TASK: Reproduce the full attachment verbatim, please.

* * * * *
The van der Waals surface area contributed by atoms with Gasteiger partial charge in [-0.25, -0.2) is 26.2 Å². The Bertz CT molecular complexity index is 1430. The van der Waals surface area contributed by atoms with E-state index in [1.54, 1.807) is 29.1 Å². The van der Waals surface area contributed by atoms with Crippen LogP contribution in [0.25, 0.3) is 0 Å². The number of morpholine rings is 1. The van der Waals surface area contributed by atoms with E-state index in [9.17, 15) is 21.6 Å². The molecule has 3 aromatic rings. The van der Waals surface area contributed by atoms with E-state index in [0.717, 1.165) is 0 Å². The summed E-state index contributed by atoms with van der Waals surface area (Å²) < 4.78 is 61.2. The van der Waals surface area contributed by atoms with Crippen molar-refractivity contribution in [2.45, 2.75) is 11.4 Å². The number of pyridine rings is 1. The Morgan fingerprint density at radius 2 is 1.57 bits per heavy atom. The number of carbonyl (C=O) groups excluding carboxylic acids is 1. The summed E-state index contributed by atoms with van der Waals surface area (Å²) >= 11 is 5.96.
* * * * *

The van der Waals surface area contributed by atoms with Gasteiger partial charge in [-0.25, -0.2) is 26.2 Å². The Bertz CT molecular complexity index is 1430. The van der Waals surface area contributed by atoms with E-state index in [1.54, 1.807) is 29.1 Å². The van der Waals surface area contributed by atoms with Crippen LogP contribution in [0.25, 0.3) is 0 Å². The number of morpholine rings is 1. The van der Waals surface area contributed by atoms with E-state index in [9.17, 15) is 21.6 Å². The molecule has 3 aromatic rings. The van der Waals surface area contributed by atoms with E-state index in [0.717, 1.165) is 0 Å². The summed E-state index contributed by atoms with van der Waals surface area (Å²) < 4.78 is 61.2. The van der Waals surface area contributed by atoms with Crippen molar-refractivity contribution in [2.45, 2.75) is 11.4 Å². The number of pyridine rings is 1. The Morgan fingerprint density at radius 2 is 1.57 bits per heavy atom. The number of carbonyl (C=O) groups excluding carboxylic acids is 1. The summed E-state index contributed by atoms with van der Waals surface area (Å²) >= 11 is 5.96.